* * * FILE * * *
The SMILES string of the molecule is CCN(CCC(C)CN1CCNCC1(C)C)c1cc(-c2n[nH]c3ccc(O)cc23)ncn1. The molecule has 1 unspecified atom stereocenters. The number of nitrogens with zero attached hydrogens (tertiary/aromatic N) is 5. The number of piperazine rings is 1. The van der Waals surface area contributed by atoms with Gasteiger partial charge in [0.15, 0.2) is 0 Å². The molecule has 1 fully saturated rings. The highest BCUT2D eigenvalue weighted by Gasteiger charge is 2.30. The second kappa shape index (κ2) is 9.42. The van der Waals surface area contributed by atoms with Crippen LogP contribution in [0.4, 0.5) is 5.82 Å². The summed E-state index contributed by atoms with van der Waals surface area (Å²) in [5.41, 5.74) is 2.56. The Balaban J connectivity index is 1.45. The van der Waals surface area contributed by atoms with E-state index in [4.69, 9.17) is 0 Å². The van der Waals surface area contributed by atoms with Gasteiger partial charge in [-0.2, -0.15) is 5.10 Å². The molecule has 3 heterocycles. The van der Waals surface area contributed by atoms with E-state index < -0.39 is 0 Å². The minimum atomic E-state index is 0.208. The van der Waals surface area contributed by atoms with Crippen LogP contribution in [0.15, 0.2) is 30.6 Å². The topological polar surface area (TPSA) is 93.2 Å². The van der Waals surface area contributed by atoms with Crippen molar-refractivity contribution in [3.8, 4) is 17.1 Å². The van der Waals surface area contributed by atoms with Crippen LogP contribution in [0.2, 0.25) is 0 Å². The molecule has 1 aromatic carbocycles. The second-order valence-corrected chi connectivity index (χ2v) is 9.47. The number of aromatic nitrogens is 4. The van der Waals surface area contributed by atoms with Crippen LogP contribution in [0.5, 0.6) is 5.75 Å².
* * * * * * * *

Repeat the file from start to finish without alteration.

The SMILES string of the molecule is CCN(CCC(C)CN1CCNCC1(C)C)c1cc(-c2n[nH]c3ccc(O)cc23)ncn1. The molecule has 1 unspecified atom stereocenters. The number of nitrogens with zero attached hydrogens (tertiary/aromatic N) is 5. The number of piperazine rings is 1. The van der Waals surface area contributed by atoms with Gasteiger partial charge in [0.15, 0.2) is 0 Å². The molecule has 1 fully saturated rings. The highest BCUT2D eigenvalue weighted by Gasteiger charge is 2.30. The second kappa shape index (κ2) is 9.42. The van der Waals surface area contributed by atoms with Crippen LogP contribution in [0.4, 0.5) is 5.82 Å². The summed E-state index contributed by atoms with van der Waals surface area (Å²) in [5.41, 5.74) is 2.56. The Balaban J connectivity index is 1.45. The van der Waals surface area contributed by atoms with E-state index in [4.69, 9.17) is 0 Å². The van der Waals surface area contributed by atoms with Gasteiger partial charge in [-0.2, -0.15) is 5.10 Å². The molecule has 3 heterocycles. The van der Waals surface area contributed by atoms with E-state index < -0.39 is 0 Å². The minimum atomic E-state index is 0.208. The van der Waals surface area contributed by atoms with Crippen LogP contribution in [0.15, 0.2) is 30.6 Å². The topological polar surface area (TPSA) is 93.2 Å². The van der Waals surface area contributed by atoms with Crippen molar-refractivity contribution in [3.8, 4) is 17.1 Å². The van der Waals surface area contributed by atoms with Crippen LogP contribution in [0.2, 0.25) is 0 Å². The molecule has 1 aromatic carbocycles. The second-order valence-corrected chi connectivity index (χ2v) is 9.47. The number of aromatic nitrogens is 4. The van der Waals surface area contributed by atoms with Crippen LogP contribution in [0.5, 0.6) is 5.75 Å².